Sioux City Fire Rescue implements new Fire Station Alerting System

Sioux City Fire Rescue implements new Fire Station Alerting System

Thanks to funding from the 911 Service Board, Sioux City Fire Rescue and the Woodbury County Communications Center have a new Fire Station Alerting System.

After practicing with the new system for a few weeks, Sioux City Fire Rescue has now implemented it full time.

The new voice of alert for Sioux City Fire Rescue is a voice much clearer and easier to understand for the fire fighters.

"Sometimes our radios are not in the most conducive spot to hearing, background noises, different areas of buildings we get into, so this gives us a consistent voice that we can always hear and understand very readily," said Fire Marshal, Mark Aesoph.

With a price tag right around a quarter of a million dollars, the Phoenix G2 Alerting System sends information through an internet connection and over the radio.

Inside the fire station LED message boards are used to display the location and the call type.

Aesoph said, "So if you're in a loud environment such as out here where our rigs are parked, it's many times hard to hear. So at least you can glance up at that sign and have an accurate reflection on what you're going to and what the address is."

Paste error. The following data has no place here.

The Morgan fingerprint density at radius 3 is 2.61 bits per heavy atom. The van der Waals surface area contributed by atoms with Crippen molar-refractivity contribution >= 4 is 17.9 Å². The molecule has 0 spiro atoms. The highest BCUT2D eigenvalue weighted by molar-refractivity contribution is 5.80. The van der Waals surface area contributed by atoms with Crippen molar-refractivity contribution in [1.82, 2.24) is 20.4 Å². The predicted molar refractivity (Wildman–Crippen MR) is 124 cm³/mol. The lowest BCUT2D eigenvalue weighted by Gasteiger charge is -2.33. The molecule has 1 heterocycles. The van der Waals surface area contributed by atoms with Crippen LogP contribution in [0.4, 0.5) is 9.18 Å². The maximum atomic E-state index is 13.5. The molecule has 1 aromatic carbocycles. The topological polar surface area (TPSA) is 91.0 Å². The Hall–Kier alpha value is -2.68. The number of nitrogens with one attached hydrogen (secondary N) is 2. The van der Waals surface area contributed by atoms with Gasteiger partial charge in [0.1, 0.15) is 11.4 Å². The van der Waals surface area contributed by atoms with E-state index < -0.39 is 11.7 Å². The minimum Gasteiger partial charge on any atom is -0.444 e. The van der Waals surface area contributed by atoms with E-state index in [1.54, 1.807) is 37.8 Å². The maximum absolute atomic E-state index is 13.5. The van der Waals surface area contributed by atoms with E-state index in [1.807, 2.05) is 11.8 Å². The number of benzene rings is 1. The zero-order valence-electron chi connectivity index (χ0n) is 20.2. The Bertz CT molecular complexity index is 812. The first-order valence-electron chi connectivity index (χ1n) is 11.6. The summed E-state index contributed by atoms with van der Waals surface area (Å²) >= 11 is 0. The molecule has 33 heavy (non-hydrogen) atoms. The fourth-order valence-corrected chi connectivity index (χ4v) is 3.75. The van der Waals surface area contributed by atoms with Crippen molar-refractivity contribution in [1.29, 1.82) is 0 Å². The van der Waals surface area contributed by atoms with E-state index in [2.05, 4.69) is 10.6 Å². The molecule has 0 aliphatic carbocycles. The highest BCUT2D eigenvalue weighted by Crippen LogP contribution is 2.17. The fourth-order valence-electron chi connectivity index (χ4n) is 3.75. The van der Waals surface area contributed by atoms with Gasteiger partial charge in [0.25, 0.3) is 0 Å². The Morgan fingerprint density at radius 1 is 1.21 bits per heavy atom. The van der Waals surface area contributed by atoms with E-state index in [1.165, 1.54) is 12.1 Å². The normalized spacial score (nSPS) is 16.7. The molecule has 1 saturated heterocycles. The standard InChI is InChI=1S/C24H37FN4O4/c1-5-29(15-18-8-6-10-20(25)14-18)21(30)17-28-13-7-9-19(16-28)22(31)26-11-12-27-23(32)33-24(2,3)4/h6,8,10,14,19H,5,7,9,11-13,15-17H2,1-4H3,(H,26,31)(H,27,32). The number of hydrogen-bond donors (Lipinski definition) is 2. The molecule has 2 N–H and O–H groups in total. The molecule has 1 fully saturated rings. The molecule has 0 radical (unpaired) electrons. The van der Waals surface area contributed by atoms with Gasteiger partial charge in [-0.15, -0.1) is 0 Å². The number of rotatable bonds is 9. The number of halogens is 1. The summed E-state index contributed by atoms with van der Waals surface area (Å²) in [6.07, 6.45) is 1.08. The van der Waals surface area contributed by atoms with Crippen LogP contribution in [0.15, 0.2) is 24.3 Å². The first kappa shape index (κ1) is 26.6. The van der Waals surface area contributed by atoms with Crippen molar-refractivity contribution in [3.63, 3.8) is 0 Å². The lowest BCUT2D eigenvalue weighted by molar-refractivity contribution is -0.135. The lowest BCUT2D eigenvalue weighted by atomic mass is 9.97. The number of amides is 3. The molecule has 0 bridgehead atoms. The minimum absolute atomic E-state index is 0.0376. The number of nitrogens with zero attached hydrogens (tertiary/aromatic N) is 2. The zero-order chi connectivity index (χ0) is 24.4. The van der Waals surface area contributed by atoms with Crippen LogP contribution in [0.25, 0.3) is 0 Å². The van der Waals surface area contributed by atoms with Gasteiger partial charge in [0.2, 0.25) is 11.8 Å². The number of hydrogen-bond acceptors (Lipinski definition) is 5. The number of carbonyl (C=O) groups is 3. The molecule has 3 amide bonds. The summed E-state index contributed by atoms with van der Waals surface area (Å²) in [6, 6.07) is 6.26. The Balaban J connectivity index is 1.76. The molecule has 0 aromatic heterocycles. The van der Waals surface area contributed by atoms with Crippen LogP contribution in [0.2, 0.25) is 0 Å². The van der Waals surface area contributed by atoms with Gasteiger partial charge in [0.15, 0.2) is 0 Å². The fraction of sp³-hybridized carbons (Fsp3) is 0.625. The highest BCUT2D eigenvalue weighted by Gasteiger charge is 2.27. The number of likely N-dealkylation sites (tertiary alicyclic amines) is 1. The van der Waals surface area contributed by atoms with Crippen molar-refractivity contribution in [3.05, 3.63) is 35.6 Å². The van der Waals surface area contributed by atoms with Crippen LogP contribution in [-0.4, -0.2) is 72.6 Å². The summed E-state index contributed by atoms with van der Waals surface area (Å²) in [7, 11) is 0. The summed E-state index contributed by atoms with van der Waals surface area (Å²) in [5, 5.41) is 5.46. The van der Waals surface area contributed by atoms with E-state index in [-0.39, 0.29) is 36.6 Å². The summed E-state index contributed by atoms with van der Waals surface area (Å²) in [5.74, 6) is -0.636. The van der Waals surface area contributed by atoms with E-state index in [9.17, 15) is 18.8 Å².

One of the new systems most beneficial tool is its ability to cut down the time it takes for the dispatcher to actually process the calls.

"By using the computer to voice out to us that dispatcher that may be taking the 911 call has the ability to stay on the line with the person," said Aesoph.

By staying on the line, the dispatcher can then give the person calling better instructions or collect information on locations.

In turn having this better line of dialogue and new system will cut down response times, that's because the call processing time, or how long it takes for the dispatcher to answer the call and relay information back to the station.

This time will reduce using this system.

Aesoph said, "A fire will double in size approximately every thirty seconds inside your home. So by shaving fifteen to thirty seconds off of our response time it's huge. I mean that is a much smaller fire that we are arriving to which produces greater likelihood of good outcomes."

Every station in Sioux City has the new system, the calls get broadcast to each station.

That is until after hours, then it will only go to the corresponding station closest to the incident.

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